The crash of Metrojet flight 9268 shortly after take-off from Sharm el-Sheikh understandably raises concerns about security and screening procedures at that airport.

From what was known about the crash by mid-November, the Airbus A321 broke up suddenly inflight with no distress calls given or any indication of a technical problem.

Top UK government officials made strong statements suggesting an explosive device could have brought down the Russian airliner. Russian officials initially dismissed any bomb theory and, disgracefully, even finger-pointed to airline maintenance when it was far too soon to have any sound information on the cause of the crash. But Russia later seemed to accept that a terrorism act was a possibility and it followed other countries in suspending airline flights to and from Egypt until the cause of the crash is determined.

That was a sensible precaution.

What’s necessary now is a continuation of sensible, level-headed decisions on airport security and not a hot-headed over reaction.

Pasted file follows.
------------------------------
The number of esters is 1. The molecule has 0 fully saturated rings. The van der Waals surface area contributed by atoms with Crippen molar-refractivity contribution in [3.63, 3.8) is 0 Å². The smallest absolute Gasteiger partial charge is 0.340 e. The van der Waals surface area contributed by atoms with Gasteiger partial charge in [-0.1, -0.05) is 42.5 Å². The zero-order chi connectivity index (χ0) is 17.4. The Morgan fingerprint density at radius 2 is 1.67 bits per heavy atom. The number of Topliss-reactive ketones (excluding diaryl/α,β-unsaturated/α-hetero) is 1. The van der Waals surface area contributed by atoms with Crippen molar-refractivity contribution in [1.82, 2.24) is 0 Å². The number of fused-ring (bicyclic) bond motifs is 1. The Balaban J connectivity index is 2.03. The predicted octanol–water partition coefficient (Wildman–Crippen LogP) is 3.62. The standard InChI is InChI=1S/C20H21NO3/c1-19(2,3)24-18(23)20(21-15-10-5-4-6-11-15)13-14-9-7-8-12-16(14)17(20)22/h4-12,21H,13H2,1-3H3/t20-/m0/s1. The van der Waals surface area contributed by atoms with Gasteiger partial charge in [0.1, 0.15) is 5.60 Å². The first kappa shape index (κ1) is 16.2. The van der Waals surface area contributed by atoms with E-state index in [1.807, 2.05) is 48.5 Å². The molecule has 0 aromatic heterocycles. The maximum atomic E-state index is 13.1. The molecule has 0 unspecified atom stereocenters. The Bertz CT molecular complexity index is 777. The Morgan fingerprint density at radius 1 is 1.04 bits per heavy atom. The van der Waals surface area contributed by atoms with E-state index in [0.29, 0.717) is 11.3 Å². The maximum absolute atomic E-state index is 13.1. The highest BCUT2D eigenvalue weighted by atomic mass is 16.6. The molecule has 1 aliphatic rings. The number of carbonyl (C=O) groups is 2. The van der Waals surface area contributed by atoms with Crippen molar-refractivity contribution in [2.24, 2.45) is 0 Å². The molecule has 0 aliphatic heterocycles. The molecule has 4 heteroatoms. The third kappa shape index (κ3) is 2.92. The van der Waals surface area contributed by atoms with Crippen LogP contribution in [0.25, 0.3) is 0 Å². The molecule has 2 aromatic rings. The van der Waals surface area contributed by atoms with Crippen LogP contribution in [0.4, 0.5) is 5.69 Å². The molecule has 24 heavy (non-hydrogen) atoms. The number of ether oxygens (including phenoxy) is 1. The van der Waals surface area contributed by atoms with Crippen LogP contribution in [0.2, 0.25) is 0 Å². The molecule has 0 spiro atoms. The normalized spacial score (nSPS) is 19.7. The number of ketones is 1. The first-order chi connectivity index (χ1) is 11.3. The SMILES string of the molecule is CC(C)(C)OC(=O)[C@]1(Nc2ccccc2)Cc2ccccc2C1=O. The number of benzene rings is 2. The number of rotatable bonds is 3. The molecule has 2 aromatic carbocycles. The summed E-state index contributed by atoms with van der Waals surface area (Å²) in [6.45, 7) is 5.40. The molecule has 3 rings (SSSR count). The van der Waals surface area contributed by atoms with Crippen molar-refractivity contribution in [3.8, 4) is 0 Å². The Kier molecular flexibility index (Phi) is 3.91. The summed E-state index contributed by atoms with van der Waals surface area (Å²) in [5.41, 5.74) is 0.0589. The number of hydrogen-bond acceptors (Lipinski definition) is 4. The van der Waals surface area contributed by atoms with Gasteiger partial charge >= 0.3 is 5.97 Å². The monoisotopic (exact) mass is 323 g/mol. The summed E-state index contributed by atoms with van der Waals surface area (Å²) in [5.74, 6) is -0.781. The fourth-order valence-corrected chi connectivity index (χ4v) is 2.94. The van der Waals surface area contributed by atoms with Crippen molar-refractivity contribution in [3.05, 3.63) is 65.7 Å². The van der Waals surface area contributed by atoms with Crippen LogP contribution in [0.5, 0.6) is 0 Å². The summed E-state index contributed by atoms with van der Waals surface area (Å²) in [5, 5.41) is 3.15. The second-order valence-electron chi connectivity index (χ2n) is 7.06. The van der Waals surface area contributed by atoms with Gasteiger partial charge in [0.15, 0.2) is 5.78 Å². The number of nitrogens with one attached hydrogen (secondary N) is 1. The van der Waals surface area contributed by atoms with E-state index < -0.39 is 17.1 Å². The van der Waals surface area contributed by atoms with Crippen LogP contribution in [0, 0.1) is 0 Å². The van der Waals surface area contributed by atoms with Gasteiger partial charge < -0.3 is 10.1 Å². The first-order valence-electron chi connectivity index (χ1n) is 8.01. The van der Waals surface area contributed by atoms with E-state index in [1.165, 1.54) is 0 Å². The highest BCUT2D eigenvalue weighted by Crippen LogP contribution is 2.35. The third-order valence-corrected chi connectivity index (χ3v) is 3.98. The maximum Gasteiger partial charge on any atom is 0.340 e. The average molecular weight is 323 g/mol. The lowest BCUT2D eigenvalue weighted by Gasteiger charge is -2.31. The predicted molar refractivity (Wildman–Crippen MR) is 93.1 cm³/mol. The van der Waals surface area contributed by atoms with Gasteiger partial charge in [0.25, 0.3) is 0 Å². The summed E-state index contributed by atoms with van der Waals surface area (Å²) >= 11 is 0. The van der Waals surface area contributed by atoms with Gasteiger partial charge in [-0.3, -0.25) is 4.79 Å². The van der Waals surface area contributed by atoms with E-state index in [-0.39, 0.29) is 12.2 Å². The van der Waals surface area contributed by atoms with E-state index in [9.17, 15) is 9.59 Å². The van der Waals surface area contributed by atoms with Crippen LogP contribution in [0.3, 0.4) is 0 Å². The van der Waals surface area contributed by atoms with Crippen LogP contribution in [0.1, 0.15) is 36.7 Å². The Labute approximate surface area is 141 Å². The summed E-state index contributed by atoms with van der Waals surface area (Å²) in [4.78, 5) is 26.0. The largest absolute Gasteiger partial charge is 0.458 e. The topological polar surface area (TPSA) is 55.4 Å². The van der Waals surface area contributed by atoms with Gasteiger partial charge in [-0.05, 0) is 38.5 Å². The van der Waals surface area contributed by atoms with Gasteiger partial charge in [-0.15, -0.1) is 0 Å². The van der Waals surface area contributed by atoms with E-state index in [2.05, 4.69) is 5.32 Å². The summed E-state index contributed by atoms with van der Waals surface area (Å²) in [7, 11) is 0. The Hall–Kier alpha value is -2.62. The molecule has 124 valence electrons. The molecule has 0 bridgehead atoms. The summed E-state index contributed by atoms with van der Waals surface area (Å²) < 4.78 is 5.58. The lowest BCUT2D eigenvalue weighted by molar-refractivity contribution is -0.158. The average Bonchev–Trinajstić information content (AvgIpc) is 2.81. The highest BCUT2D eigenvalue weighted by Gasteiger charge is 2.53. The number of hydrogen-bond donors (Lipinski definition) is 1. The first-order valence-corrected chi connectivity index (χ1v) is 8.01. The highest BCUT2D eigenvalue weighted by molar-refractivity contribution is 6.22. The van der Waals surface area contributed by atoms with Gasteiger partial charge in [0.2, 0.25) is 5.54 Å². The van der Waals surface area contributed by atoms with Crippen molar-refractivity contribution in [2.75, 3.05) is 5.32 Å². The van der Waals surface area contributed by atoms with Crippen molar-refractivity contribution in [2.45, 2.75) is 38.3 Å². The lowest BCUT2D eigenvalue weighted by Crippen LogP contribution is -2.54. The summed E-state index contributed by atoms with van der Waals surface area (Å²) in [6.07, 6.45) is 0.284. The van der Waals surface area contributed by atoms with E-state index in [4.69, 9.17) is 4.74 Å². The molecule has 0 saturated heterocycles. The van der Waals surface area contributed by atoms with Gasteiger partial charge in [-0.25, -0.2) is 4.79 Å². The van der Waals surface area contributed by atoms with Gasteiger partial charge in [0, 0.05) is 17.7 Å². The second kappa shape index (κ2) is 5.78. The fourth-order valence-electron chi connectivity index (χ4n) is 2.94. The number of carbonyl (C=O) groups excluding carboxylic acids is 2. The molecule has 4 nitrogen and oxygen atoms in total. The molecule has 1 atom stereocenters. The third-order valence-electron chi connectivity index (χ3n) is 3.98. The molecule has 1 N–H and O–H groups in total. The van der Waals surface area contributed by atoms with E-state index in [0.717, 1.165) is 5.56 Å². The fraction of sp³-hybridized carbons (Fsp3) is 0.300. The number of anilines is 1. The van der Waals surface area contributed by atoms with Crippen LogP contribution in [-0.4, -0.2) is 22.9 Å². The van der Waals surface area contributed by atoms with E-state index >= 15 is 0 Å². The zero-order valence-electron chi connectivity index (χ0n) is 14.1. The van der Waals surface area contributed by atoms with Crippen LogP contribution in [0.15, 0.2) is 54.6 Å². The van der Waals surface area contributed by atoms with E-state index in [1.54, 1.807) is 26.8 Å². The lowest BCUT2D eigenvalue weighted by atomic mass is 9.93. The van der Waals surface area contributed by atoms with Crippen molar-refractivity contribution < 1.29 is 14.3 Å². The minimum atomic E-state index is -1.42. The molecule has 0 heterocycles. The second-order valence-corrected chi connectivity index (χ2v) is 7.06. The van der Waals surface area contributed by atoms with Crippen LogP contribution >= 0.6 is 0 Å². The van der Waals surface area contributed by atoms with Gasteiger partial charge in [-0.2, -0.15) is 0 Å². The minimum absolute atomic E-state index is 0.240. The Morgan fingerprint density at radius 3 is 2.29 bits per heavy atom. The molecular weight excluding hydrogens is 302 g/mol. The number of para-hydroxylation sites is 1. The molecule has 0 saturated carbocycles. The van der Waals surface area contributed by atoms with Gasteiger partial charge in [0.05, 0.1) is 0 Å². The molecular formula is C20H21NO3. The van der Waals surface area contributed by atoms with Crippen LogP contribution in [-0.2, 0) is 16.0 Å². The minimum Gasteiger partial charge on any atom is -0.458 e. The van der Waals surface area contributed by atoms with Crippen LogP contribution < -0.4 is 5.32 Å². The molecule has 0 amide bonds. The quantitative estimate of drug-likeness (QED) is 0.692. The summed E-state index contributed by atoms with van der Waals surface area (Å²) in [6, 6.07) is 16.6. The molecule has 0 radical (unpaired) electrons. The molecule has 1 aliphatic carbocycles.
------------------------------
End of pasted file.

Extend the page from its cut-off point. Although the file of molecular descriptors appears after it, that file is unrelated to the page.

First, investigators need to be allowed to do their work and determine the cause of the crash.

Second, it should be recognized that there have been enormous achievements made in security and screening across the global air transport system since 9/11.

Even if it is established that a failure occurred at Sharm el-Sheikh, any response should be focused on the processes at that airport and the specific, local remedies needed.

New blanket security regulations, particularly if introduced before all the facts are established, could at best make air travel unnecessarily more of a hassle and at worst have unintended consequences.

The dark truth is that the Paris terrorist attacks were focused on soft targets such as restaurants, and concert and sports venues in part because the global commercial air transport system is no longer easy to penetrate. If it is established that there are weak points in the system, then those must be addressed. Where individual airports are found not to be meeting ICAO security standards, then efforts must be redoubled to bring them in line.

But where the system is working—and all evidence indicates that is the case across the vast majority of airports—then a patchwork of new rules won’t make the system more secure.